There is no question that defense counsel's performance fell below what was expected from an ordinary fallible lawyer, Commonwealth v. Saferian, 366 Mass. 89, 96, 315 N.E.2d 878 (1974), in either failing to secure the attendance of the police chemist to testify to the results of his examination or in proffering so much of the report that was admissible under G.L. c. 22C, § 41. Although defense counsel was given numerous opportunities to summons the chemist or to provide a statutory basis for the admissibility of the report, she never filed a motion to summons the chemist, requested a continuance to secure his attendance, or proffered so much of the report as was admissible under G.L. c. 22C, § 41.
Defense counsel was apparently unaware of the provisions of G.L. c. 22C, § 41, which provides that a certificate by a State police chemist of the results of his “analysis ․ for the presence of a sperm cell or cells or seminal fluid ․ shall be prima facie evidence of the presence of a sperm cell or cells or seminal fluid․” G.L. c. 22C, § 41, inserted by St.1991, c. 412, § 22. Although the statutory language used refers to the admissibility of the certificate as prima facie evidence of the presence of a sperm cell or cells or seminal fluid, the statute was obviously intended to provide for the admissibility of the results of the police chemist's examination by means of a certificate for the presence, as well as the absence, of sperm or seminal fluid. In acting as counsel for a defendant accused of rape, an ordinary, fallible lawyer would have been expected to know of the existence of this statute, particularly when the judge had given counsel days to return to court with supporting law for the admissibility of the report. Cf. Commonwealth v. Childs, 23 Mass.App.Ct. 33, 36-37, 499 N.E.2d 299 (1986), S.C., 400 Mass. 1006, 511 N.E.2d 336 (1987).
The question then becomes whether her failure to do so resulted in the likely loss of an available, substantial defense. Commonwealth v. Saferian, 366 Mass. at 96, 315 N.E.2d 878. We do not believe it did. At best, the test results showing the absence of sperm or seminal fluid simply corroborated the defendant's testimony that he did not ejaculate. These test results did not contradict the victim's version of the incident for the victim had admitted that she was uncertain whether the defendant had ejaculated or had penetrated her. Nor did these test results rebut the Commonwealth's reliance on the results of victim's medical examination following the incident disclosing a fresh laceration within the vagina and tenderness at the vaginal opening as proof of penetration. See Commonwealth v. Elder, 389 Mass. 743, 753, 452 N.E.2d 1104 (1983) (evidence of bruises to the vaginal area are relevant to the proof of rape). Accordingly, given the fact that the Commonwealth need not prove ejaculation to establish the crime of rape, better work would not have accomplished something material for the defendant. Commonwealth v. Satterfield, 373 Mass. 109, 115, & n. 10, 364 N.E.2d 1260 (1977).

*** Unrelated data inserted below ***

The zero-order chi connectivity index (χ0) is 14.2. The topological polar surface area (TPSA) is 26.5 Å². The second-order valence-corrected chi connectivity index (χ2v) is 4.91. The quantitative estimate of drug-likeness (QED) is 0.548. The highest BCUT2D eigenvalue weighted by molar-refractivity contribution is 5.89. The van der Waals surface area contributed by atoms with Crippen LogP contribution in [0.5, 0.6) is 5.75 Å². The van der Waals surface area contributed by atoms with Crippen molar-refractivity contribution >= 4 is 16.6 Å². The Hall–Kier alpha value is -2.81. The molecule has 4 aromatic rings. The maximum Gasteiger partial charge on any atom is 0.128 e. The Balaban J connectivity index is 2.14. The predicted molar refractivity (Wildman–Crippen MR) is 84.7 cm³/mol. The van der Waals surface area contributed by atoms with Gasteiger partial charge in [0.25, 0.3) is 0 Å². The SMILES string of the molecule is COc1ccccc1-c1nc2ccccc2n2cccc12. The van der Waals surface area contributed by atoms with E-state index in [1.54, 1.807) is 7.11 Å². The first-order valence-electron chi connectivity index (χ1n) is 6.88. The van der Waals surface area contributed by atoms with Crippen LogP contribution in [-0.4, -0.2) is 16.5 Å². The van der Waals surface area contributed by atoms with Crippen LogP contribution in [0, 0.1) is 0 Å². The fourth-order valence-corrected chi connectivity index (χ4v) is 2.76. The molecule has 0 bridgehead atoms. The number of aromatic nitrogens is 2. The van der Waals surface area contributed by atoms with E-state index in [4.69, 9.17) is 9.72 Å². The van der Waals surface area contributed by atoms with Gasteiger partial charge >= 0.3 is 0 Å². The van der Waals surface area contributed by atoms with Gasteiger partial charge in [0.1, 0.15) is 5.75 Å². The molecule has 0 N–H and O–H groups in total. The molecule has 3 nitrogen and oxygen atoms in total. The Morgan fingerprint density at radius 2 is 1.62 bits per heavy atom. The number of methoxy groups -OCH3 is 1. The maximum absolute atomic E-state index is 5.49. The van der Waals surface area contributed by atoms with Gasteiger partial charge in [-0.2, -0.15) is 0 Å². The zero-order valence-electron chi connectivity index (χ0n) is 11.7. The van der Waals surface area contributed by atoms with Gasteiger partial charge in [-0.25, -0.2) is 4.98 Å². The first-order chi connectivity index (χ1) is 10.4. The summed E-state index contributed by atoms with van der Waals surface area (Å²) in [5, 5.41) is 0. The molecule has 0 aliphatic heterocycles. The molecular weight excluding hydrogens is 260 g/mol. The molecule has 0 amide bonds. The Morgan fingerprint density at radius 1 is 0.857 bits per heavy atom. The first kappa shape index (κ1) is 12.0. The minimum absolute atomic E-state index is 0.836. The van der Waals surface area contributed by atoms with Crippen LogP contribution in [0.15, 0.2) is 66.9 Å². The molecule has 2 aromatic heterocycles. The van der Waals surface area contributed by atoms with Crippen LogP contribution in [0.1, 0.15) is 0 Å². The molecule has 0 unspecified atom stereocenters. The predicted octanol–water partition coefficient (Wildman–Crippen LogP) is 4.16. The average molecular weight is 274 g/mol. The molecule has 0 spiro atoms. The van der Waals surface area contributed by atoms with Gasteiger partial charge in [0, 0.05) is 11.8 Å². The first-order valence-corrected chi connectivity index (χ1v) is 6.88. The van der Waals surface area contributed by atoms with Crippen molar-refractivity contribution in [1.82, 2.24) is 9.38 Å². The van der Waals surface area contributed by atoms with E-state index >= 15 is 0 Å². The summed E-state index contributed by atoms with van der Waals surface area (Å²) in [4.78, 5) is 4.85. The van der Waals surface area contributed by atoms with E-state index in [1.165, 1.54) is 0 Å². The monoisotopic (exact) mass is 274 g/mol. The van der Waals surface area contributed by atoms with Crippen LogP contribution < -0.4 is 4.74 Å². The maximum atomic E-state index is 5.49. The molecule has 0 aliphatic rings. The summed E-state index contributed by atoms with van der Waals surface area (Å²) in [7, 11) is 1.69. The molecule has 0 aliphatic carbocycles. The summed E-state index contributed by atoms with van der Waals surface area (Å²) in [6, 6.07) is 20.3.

Similarly, we do not think that the defendant was likely deprived of an otherwise substantial defense by failing to introduce in evidence the results of the tests on the underpants. See Commonwealth v. Medina, 20 Mass.App.Ct. 258, 261, 479 N.E.2d 738 (1985), citing Commonwealth v. Bernier, 359 Mass. 13, 19, 267 N.E.2d 636 (1971). The admissibility of this evidence, as noted by the trial judge in his colloquy with counsel, and its weight was questionable because not only had those underpants not been positively identified as those worn by the victim on the day in question, but also it was unknown how long the blood stain had been on those pants. In addition, the value of this evidence would have been undercut by the fact that the tests performed by the chemist also disclosed blood in the victim's genital specimens, lending as much credence to the Commonwealth's argument that the laceration occurred during the incident as the defendant's argument that it occurred prior thereto. In these circumstances, we cannot say that the failure to introduce the test results on the underpants deprived the defendant of an available substantial defense. Commonwealth v. Saferian, 366 Mass. at 96, 315 N.E.2d 878.